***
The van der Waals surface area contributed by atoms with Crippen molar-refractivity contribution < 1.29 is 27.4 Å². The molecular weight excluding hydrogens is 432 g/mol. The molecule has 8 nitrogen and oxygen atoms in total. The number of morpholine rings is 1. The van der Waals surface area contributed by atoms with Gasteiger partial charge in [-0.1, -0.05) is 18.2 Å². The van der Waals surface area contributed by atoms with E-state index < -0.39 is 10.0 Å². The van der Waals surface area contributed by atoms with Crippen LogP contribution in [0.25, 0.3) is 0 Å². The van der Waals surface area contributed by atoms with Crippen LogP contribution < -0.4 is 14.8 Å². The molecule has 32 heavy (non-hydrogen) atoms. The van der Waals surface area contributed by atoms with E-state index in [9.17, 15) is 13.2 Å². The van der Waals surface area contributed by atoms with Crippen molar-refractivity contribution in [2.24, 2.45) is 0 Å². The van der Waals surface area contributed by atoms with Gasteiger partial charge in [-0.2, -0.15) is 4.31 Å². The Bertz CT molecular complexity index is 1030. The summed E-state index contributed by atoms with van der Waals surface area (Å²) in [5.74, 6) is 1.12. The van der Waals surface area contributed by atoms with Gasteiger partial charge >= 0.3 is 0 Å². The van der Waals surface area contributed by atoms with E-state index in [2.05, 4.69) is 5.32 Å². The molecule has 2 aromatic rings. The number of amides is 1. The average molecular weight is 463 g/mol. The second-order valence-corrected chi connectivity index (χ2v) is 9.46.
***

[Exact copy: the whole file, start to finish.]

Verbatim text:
The van der Waals surface area contributed by atoms with Crippen molar-refractivity contribution < 1.29 is 27.4 Å². The molecular weight excluding hydrogens is 432 g/mol. The molecule has 8 nitrogen and oxygen atoms in total. The number of morpholine rings is 1. The van der Waals surface area contributed by atoms with Gasteiger partial charge in [-0.1, -0.05) is 18.2 Å². The van der Waals surface area contributed by atoms with E-state index < -0.39 is 10.0 Å². The van der Waals surface area contributed by atoms with Crippen LogP contribution in [0.25, 0.3) is 0 Å². The van der Waals surface area contributed by atoms with Crippen LogP contribution < -0.4 is 14.8 Å². The molecule has 32 heavy (non-hydrogen) atoms. The van der Waals surface area contributed by atoms with E-state index in [9.17, 15) is 13.2 Å². The van der Waals surface area contributed by atoms with Crippen molar-refractivity contribution in [2.24, 2.45) is 0 Å². The van der Waals surface area contributed by atoms with Gasteiger partial charge in [-0.2, -0.15) is 4.31 Å². The Bertz CT molecular complexity index is 1030. The summed E-state index contributed by atoms with van der Waals surface area (Å²) in [5.74, 6) is 1.12. The van der Waals surface area contributed by atoms with Gasteiger partial charge >= 0.3 is 0 Å². The van der Waals surface area contributed by atoms with E-state index in [2.05, 4.69) is 5.32 Å². The molecule has 2 aromatic rings. The number of amides is 1. The average molecular weight is 463 g/mol. The second-order valence-corrected chi connectivity index (χ2v) is 9.46.